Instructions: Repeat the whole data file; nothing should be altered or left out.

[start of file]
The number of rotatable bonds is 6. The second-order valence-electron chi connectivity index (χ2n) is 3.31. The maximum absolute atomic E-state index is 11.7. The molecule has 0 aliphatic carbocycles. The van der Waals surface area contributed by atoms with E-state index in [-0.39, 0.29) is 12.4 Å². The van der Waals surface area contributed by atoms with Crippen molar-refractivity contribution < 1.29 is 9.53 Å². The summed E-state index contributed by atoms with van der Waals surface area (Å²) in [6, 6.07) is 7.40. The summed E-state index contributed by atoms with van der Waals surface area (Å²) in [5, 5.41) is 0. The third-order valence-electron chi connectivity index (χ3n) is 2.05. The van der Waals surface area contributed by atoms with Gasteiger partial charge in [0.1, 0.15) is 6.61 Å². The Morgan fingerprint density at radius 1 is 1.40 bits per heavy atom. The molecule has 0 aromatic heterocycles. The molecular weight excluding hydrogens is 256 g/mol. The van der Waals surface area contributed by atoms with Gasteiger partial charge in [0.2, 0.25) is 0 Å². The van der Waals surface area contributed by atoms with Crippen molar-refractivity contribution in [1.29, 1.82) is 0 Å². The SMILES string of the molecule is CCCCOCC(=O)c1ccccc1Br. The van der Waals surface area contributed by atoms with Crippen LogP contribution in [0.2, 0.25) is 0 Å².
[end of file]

The number of rotatable bonds is 6. The second-order valence-electron chi connectivity index (χ2n) is 3.31. The maximum absolute atomic E-state index is 11.7. The molecule has 0 aliphatic carbocycles. The van der Waals surface area contributed by atoms with E-state index in [-0.39, 0.29) is 12.4 Å². The van der Waals surface area contributed by atoms with Crippen molar-refractivity contribution < 1.29 is 9.53 Å². The summed E-state index contributed by atoms with van der Waals surface area (Å²) in [6, 6.07) is 7.40. The summed E-state index contributed by atoms with van der Waals surface area (Å²) in [5, 5.41) is 0. The third-order valence-electron chi connectivity index (χ3n) is 2.05. The van der Waals surface area contributed by atoms with Gasteiger partial charge in [0.1, 0.15) is 6.61 Å². The Morgan fingerprint density at radius 1 is 1.40 bits per heavy atom. The molecule has 0 aromatic heterocycles. The molecular weight excluding hydrogens is 256 g/mol. The van der Waals surface area contributed by atoms with Gasteiger partial charge in [0.2, 0.25) is 0 Å². The van der Waals surface area contributed by atoms with Crippen molar-refractivity contribution in [1.29, 1.82) is 0 Å². The SMILES string of the molecule is CCCCOCC(=O)c1ccccc1Br. The van der Waals surface area contributed by atoms with Crippen LogP contribution in [0.2, 0.25) is 0 Å².